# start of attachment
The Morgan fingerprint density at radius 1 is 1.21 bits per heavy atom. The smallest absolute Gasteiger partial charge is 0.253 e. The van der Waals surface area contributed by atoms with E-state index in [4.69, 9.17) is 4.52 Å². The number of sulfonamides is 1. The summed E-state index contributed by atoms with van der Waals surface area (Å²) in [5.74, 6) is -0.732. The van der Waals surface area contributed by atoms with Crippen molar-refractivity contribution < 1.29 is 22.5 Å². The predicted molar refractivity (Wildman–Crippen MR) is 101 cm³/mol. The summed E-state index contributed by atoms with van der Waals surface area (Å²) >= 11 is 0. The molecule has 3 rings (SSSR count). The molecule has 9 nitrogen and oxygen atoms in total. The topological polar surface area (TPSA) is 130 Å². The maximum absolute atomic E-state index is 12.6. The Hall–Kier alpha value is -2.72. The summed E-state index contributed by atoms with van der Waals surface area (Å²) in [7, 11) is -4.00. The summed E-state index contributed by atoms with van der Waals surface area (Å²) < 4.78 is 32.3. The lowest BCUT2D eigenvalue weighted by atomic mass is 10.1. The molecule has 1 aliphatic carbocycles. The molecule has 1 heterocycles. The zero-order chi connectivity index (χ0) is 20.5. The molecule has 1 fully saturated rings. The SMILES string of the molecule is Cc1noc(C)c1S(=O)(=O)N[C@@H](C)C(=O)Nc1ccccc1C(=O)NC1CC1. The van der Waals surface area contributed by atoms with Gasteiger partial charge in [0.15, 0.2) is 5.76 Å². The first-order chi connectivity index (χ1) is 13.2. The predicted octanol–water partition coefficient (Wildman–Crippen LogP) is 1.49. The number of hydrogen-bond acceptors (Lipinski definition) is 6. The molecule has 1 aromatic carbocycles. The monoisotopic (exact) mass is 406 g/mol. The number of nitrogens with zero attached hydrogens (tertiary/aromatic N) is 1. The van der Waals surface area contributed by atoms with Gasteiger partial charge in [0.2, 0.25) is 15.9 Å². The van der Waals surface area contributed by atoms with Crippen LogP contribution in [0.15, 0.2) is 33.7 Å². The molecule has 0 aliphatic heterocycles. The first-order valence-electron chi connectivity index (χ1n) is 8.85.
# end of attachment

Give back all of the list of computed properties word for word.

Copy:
The Morgan fingerprint density at radius 1 is 1.21 bits per heavy atom. The smallest absolute Gasteiger partial charge is 0.253 e. The van der Waals surface area contributed by atoms with E-state index in [4.69, 9.17) is 4.52 Å². The number of sulfonamides is 1. The summed E-state index contributed by atoms with van der Waals surface area (Å²) in [5.74, 6) is -0.732. The van der Waals surface area contributed by atoms with Crippen molar-refractivity contribution < 1.29 is 22.5 Å². The predicted molar refractivity (Wildman–Crippen MR) is 101 cm³/mol. The summed E-state index contributed by atoms with van der Waals surface area (Å²) >= 11 is 0. The molecule has 3 rings (SSSR count). The molecule has 9 nitrogen and oxygen atoms in total. The topological polar surface area (TPSA) is 130 Å². The maximum absolute atomic E-state index is 12.6. The Hall–Kier alpha value is -2.72. The summed E-state index contributed by atoms with van der Waals surface area (Å²) in [7, 11) is -4.00. The summed E-state index contributed by atoms with van der Waals surface area (Å²) < 4.78 is 32.3. The lowest BCUT2D eigenvalue weighted by atomic mass is 10.1. The molecule has 1 aliphatic carbocycles. The molecule has 1 heterocycles. The zero-order chi connectivity index (χ0) is 20.5. The molecule has 1 fully saturated rings. The SMILES string of the molecule is Cc1noc(C)c1S(=O)(=O)N[C@@H](C)C(=O)Nc1ccccc1C(=O)NC1CC1. The van der Waals surface area contributed by atoms with Gasteiger partial charge in [0.15, 0.2) is 5.76 Å². The first-order chi connectivity index (χ1) is 13.2. The predicted octanol–water partition coefficient (Wildman–Crippen LogP) is 1.49. The number of hydrogen-bond acceptors (Lipinski definition) is 6. The molecule has 1 aromatic carbocycles. The monoisotopic (exact) mass is 406 g/mol. The number of nitrogens with zero attached hydrogens (tertiary/aromatic N) is 1. The van der Waals surface area contributed by atoms with Gasteiger partial charge in [0.2, 0.25) is 15.9 Å². The van der Waals surface area contributed by atoms with Crippen LogP contribution in [0.15, 0.2) is 33.7 Å². The molecule has 0 aliphatic heterocycles. The first-order valence-electron chi connectivity index (χ1n) is 8.85.